8 reasons why the venture capital market isn't as miserable as you think


Did the global venture capital market bottom out in the first quarter of this year? The second?

There’s good reason to believe that the massive correction in venture capital activity that we’ve seen over the past six quarters has run its course. More importantly, we’re seeing early indications that we have already seen the bottom of the private-market investing downturn.


The Exchange explores startups, markets and money.

Read it every morning on TechCrunch+ or get The Exchange newsletter every Saturday.


We’re amidst a new venture normal. Since the U.S. venture capital market’s declines have moderated into what appears to be a comfortable investing value range, we feel the present moment is not an aberration. Instead the market as it is today is what folks should expect going forward. That’s the conservative view.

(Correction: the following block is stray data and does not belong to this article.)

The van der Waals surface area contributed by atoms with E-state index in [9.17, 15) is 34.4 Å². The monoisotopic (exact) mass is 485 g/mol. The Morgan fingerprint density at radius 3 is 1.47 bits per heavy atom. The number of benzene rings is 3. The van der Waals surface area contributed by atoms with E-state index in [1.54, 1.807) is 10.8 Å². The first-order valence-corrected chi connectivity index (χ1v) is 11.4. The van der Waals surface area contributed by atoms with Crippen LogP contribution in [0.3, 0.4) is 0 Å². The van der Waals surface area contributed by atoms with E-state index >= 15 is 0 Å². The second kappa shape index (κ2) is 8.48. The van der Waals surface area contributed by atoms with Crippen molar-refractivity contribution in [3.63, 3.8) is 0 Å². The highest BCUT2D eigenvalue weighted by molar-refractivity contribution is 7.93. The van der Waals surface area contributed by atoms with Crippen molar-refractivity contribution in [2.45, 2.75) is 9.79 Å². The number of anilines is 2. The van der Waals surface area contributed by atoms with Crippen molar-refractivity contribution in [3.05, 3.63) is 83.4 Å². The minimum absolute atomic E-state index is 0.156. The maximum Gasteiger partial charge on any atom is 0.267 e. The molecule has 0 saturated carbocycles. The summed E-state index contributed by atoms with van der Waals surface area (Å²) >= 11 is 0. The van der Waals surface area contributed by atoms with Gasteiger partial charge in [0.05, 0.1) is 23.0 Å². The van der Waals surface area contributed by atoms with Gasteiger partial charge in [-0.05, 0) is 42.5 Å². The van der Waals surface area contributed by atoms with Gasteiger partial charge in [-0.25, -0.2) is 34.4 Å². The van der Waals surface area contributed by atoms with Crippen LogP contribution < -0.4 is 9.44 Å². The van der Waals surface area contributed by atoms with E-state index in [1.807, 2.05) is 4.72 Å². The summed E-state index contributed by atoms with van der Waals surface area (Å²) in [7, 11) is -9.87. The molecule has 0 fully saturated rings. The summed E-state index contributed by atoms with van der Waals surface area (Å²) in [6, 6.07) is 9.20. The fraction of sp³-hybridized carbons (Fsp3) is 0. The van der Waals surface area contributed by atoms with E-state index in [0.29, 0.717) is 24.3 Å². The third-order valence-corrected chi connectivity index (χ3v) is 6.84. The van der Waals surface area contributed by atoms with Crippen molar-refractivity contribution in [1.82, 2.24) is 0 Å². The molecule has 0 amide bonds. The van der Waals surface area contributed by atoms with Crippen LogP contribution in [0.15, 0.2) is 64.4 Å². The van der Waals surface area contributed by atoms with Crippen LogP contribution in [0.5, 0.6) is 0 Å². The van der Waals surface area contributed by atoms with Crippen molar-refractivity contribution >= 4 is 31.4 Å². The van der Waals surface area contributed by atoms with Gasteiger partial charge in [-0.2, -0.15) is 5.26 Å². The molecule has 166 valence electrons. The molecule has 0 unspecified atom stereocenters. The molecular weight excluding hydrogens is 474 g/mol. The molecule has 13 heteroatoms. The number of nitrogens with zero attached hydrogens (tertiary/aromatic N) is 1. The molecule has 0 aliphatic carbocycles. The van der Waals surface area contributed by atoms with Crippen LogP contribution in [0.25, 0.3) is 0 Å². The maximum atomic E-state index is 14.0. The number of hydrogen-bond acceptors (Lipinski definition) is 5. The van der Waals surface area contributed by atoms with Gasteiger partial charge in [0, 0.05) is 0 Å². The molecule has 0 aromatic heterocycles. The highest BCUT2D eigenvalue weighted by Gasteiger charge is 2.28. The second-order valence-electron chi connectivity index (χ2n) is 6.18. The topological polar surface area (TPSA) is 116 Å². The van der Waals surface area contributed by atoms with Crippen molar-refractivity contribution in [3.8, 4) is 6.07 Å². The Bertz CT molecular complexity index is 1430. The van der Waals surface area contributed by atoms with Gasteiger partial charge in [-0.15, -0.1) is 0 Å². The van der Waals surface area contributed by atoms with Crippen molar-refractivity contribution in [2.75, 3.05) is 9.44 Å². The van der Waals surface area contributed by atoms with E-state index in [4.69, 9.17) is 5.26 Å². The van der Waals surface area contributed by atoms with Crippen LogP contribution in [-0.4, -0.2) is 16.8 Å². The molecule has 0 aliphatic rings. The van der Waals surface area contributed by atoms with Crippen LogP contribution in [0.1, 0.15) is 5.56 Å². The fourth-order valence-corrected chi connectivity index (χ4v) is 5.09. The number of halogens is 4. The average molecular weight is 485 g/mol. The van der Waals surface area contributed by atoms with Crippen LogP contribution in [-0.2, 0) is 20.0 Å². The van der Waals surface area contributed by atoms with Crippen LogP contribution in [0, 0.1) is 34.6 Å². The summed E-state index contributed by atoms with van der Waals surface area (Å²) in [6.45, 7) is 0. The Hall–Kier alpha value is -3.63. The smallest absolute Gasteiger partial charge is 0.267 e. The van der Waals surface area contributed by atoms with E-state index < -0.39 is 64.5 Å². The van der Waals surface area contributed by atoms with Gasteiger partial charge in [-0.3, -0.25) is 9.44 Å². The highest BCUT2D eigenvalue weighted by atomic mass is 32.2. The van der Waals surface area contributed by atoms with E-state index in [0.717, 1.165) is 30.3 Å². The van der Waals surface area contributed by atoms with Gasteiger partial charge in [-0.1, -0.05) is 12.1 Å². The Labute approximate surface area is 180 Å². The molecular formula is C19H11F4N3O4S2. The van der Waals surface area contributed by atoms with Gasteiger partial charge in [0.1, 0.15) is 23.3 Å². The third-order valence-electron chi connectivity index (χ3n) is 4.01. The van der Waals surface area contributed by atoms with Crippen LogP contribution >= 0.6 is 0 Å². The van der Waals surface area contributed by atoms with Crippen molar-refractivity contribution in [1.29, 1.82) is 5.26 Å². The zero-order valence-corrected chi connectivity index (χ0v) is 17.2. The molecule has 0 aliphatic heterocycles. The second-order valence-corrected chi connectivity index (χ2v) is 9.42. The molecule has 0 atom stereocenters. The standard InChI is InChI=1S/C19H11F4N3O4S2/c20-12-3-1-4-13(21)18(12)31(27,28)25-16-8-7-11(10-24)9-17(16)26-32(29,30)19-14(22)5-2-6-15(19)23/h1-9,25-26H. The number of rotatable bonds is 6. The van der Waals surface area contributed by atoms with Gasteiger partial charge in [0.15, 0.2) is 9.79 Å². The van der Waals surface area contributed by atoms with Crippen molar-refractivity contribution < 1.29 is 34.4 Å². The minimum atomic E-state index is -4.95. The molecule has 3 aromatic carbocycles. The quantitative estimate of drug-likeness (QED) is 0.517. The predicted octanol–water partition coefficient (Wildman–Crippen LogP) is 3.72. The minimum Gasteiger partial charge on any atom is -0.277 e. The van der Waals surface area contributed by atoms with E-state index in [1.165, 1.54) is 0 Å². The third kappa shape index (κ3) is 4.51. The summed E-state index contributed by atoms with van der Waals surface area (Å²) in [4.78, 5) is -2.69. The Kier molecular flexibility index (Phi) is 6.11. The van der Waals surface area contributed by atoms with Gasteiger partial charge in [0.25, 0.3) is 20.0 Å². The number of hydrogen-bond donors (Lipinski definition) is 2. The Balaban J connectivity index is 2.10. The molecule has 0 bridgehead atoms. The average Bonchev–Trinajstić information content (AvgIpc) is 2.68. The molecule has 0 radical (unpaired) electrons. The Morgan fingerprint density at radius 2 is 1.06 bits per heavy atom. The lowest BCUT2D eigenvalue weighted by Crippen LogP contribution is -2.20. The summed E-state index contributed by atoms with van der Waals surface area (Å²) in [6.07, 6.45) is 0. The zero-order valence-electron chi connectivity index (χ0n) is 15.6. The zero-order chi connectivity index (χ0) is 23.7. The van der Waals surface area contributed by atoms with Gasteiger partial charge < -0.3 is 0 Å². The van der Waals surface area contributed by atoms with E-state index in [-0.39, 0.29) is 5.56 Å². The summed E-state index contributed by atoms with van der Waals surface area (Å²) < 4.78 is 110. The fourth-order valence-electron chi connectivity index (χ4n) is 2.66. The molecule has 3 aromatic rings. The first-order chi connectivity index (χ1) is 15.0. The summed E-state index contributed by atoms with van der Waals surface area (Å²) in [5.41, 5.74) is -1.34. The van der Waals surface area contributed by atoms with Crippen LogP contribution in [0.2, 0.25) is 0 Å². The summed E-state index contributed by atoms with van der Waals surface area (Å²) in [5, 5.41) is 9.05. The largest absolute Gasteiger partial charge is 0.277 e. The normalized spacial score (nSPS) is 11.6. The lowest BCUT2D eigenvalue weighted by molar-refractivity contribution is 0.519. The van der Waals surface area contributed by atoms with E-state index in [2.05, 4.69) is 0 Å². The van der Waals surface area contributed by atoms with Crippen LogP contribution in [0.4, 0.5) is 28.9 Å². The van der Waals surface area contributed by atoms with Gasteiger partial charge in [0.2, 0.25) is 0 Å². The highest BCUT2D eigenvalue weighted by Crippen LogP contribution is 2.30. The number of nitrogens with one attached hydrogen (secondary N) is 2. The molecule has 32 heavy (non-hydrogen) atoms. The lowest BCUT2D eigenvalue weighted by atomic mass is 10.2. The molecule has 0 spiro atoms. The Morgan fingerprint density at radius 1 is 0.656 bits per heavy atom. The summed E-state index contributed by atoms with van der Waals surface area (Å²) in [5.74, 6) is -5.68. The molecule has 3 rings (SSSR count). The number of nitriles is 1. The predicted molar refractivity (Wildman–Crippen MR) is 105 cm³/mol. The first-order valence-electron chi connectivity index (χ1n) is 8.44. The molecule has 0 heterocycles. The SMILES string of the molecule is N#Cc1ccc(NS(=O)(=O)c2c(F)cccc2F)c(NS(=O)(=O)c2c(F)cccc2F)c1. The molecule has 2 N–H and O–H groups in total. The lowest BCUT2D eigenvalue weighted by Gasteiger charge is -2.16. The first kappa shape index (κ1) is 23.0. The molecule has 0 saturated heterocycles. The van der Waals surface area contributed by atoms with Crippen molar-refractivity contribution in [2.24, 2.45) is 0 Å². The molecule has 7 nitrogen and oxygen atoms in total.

We can also paint a brighter picture, though. So this morning, let’s hunt for more positive data points to consider, and remind ourselves of a few structural matters in the global economy that could improve tech valuations and startup fundraising.

Green shoots for better days

Raising venture capital does not confer success upon a startup; building a large, growing and profitable business does.

Regardless, given how startups are often built and run, venture capital activity can provide a useful proxy for a startup’s accomplishment, as it provides a measurement for how optimistic private-market investors are about the businesses that they fund. Going one level higher, venture capital totals can be considered a reflection of trailing startup growth rates and how efficient they have been lately. From either perspective, more is better.

When we talk about venture totals and capital availability, we are discussing simple currency in motion. More usefully, venture totals tell us quite a lot about in-market views regarding the health of existing startups.



Source link

About Author